The next time you order takeout, call the restaurant
What can you buy with $35,000? A house in some parts of the country. Or a new Mustang with a high-performance package.
For Caitlin and Daniel Cutler, that’s one-third of a year’s rent at Ronan, their Melrose Avenue Italian restaurant. It’s also what they spent on food delivery service fees in 2020.
The couple have always budgeted for rent, but they could not have anticipated the devastating effects of a pandemic: a precipitous drop in sales and the skyrocketing expenses associated with getting their food to takeout customers. (In December, delivery apps accounted for 74% of Ronan’s business.)
So the Cutlers did what some in need of a good vent did: They posted their frustrations on Instagram.
“We just got our year-end financials back. … Not only did we lose money (a given, pandemic and all), but to add insult to injury, we spent $35,000 on delivery service fees this year,” Caitlin wrote on Jan. 12.
For many restaurants, these food delivery companies provide a service they cannot offer on their own. But the tally of the charges has been a shock to many, including Caitlin.
The Cutlers pay an 18% fee per order to Caviar, 20% to Postmates, 18% to Doordash, 20% to Uber Eats, and 3% to Tock; they also pay $119 per month for a one-year contract with ChowNow.
“Every time I post about how much the apps charge, someone tells me, ‘I didn’t know that,’” Caitlin said. “When we got the year-end number, I thought, ‘This is a tangible number that people can understand versus me just saying this is hard.’ ”
Her post elicited more than 100 comments, most from people who vowed to stop using the apps and instead order directly from the restaurant.
Food delivery services have invaded nearly every aspect of our lives, from the commercials between streaming videos to ads on social media and countless coupon codes. Revenues for the food delivery market in the U.S. are expected to grow from $26 billion in 2020 to $42 billion in the next five years, according to Business of Apps, a company that offers analysis, data and a marketplace for app businesses.
It’s hard to envision a world without the ease of clicking on “deliver.”
But, as my colleagues and I have reminded you, when you order directly from restaurants, they can avoid paying commissions to third-party services. At a time when independently owned restaurants are fighting to keep their doors open, getting hit with a 20% to 30% commission fee on every order just isn’t sustainable.
Spoon by H restaurant is closing after months of reduced business, chargebacks and refund requests during the pandemic. It’s just one of many restaurants footing the bill as diners discover new ways to dine and dash.
In the city of Los Angeles and in unincorporated areas of Los Angeles County, it is unlawful for third-party food delivery services to charge a restaurant more than a 15% commission fee for an online order during the local public health emergency related to COVID-19. It also is unlawful to charge more than 5% for marketing (or other nondelivery fees).
Tony Arranaga, communications director for L.A. City Councilman Mitch O’Farrell, who introduced the city ordinance last year, specified the cap further.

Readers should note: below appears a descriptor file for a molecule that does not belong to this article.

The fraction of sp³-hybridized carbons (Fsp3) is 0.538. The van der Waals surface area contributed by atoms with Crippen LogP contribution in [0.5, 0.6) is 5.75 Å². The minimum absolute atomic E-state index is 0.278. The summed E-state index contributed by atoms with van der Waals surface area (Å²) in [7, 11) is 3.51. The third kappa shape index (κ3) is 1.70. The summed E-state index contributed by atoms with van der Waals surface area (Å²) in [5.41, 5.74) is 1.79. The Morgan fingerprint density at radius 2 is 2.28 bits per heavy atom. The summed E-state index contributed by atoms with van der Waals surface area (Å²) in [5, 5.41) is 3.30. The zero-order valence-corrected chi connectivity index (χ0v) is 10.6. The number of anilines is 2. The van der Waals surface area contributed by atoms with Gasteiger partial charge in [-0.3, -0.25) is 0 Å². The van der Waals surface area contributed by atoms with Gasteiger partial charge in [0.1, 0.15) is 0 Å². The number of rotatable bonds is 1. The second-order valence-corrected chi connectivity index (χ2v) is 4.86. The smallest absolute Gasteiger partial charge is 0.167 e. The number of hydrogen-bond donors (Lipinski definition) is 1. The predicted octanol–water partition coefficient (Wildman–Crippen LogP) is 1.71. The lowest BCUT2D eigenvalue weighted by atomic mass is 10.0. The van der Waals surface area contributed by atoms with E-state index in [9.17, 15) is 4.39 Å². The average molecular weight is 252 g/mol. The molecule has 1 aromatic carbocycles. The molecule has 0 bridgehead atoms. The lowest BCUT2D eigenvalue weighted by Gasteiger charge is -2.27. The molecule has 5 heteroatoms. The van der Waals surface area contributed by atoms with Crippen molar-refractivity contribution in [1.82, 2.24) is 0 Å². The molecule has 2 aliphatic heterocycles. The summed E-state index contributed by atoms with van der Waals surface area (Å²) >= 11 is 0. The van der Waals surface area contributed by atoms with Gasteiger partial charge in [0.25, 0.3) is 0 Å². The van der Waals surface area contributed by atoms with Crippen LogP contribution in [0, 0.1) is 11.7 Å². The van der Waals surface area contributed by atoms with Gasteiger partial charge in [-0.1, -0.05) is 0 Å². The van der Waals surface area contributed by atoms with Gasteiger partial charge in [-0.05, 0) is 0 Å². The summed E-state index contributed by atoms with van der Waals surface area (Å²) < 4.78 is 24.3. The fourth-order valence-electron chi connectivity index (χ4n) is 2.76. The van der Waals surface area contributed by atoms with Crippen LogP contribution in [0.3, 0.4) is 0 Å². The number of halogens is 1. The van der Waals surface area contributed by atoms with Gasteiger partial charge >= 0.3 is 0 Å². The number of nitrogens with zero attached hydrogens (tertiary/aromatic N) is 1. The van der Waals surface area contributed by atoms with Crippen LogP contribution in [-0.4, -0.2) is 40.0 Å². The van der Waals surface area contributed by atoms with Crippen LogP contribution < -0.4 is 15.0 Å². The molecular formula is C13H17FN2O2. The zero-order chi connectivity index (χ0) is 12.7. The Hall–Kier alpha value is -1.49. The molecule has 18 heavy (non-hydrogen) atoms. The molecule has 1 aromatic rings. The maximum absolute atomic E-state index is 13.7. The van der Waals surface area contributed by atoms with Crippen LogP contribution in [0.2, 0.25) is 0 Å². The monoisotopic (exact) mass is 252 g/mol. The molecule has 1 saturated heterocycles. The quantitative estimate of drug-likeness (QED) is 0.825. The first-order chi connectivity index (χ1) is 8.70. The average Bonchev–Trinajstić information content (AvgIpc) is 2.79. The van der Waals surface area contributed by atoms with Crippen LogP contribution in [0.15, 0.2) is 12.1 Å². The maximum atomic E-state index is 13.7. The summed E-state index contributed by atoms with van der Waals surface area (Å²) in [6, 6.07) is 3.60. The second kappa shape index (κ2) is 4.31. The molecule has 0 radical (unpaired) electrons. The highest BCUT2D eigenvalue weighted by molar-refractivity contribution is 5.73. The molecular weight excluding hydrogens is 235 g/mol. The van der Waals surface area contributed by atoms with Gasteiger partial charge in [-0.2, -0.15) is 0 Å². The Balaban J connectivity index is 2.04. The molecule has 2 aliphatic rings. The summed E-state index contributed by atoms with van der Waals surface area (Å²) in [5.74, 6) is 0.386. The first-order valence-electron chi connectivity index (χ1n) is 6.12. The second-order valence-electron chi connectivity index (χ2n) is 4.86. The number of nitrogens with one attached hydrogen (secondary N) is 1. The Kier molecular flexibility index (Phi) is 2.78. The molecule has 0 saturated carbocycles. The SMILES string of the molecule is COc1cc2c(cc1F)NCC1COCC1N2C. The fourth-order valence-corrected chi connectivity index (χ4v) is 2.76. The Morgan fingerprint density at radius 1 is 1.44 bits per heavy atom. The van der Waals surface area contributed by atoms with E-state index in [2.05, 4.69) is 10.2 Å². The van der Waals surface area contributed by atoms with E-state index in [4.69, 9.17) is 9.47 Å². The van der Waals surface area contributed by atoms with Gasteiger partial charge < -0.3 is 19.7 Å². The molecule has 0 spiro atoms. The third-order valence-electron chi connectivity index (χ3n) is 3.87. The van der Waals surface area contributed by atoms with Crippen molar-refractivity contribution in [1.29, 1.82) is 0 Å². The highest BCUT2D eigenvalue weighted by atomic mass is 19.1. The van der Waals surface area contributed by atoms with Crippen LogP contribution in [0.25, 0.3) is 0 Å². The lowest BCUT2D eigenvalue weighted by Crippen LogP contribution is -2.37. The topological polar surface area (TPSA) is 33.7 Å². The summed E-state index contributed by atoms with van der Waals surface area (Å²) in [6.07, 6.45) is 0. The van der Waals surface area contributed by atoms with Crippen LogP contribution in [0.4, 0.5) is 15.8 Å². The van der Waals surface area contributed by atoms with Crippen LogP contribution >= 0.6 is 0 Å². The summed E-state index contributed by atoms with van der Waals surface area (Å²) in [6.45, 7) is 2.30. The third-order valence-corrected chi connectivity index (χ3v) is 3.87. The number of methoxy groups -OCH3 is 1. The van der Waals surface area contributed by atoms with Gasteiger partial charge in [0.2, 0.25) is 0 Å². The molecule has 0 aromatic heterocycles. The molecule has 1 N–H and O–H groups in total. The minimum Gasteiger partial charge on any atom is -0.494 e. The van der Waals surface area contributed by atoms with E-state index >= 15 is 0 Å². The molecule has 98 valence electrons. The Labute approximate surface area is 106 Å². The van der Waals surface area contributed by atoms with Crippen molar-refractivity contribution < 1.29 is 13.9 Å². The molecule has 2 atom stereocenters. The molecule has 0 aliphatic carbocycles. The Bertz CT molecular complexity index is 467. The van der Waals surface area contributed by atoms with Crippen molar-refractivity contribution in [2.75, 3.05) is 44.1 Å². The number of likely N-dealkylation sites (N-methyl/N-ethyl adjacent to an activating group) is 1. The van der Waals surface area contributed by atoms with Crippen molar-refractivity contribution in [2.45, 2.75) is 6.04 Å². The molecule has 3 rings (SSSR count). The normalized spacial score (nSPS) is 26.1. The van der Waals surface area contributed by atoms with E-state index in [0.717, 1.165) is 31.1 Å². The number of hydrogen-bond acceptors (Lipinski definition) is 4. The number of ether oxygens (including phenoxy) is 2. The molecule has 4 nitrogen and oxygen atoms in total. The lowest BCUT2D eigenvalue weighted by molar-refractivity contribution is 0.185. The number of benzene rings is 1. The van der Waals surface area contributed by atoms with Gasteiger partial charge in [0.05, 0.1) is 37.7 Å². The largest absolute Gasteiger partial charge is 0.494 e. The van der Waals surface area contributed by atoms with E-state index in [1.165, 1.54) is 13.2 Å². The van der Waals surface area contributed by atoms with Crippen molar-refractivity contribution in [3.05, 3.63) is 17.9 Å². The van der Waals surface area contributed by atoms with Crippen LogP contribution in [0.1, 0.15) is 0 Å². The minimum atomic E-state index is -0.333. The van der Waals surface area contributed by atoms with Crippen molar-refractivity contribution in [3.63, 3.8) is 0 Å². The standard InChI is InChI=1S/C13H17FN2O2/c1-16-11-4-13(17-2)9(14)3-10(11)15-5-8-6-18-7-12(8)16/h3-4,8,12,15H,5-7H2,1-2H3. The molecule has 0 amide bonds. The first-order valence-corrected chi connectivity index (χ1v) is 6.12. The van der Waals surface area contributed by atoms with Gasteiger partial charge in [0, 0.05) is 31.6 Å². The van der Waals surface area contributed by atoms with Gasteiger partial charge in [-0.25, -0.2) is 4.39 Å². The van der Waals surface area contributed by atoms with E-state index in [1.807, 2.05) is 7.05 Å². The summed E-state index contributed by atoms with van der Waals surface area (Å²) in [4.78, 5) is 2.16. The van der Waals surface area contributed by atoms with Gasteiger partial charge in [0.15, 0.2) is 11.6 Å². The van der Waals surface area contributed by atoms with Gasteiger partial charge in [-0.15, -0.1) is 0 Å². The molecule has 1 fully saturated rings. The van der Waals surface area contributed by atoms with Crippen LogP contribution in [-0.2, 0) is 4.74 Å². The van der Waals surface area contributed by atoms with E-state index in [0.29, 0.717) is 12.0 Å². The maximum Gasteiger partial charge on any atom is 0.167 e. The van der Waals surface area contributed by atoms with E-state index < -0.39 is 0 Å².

“The additional 5% can only be charged for non-menu item-related services such as promotions,” Arranaga wrote in an email. “The restaurant has to agree with the delivery app company on that type of arrangement. In other words, that extra 5% cannot be used by the app company as the price of doing business for the delivery app’s services.”
Both the L.A. city and county ordinances remain in place until 90 days after indoor dining can resume at full capacity, but some restaurateurs say the 20% is still too much and that if you’re in a city without its own fee cap, services can charge more.
In January, Assemblywoman Lorena Gonzalez (D-San Diego) introduced AB 286, which would create a statewide fee cap of 15% of the menu-listed price of an online order.
Jack Li, owner of Hui Tou Xiang restaurant in San Gabriel — which does not have a fee-capping ordinance — was used to long waitlists and a packed dining room prepandemic, with diners crowding in for blintz-shaped pork dumplings and house-made kimchi.
With no foot traffic now, Li says more than half of his business is coming through the delivery apps. Forgoing that exposure is simply not an option.
Last year, he paid $21,000 to Grubhub and about $14,000 to Postmates. At one point, he says he was paying around 25% in fees to both services. Uber Eats and Door Dash wanted to charge 30% to 35% before the pandemic, so he never signed up.
Attempting to navigate the crosscurrents of delivery app speak, guidelines and charges can be a maddening task.
“Their statements are really hard to read,” Li said. “Calling them is just a pain, because anything outside of order problems, they transfer you to an account specialist and it takes forever.”
Sandra Cordero, chef-owner of Gasolina Cafe, a Spanish restaurant in Woodland Hills, says she noticed a change in fees in June. She said she paid Grubhub 16% in October, 17% in November and 13% in December.
A new proposed Los Angeles city ordinance could set a 15% food delivery service fee cap.
“It’s just hard to see,” she said. “They change it on you. [You don’t catch it], especially if you’re doing three or four different services.”
She also noticed a change in her Postmates rates in June. At one point, she was paying 29% per order. In June, it was 20%, and it dropped to 19% and 18% in July and August, respectively.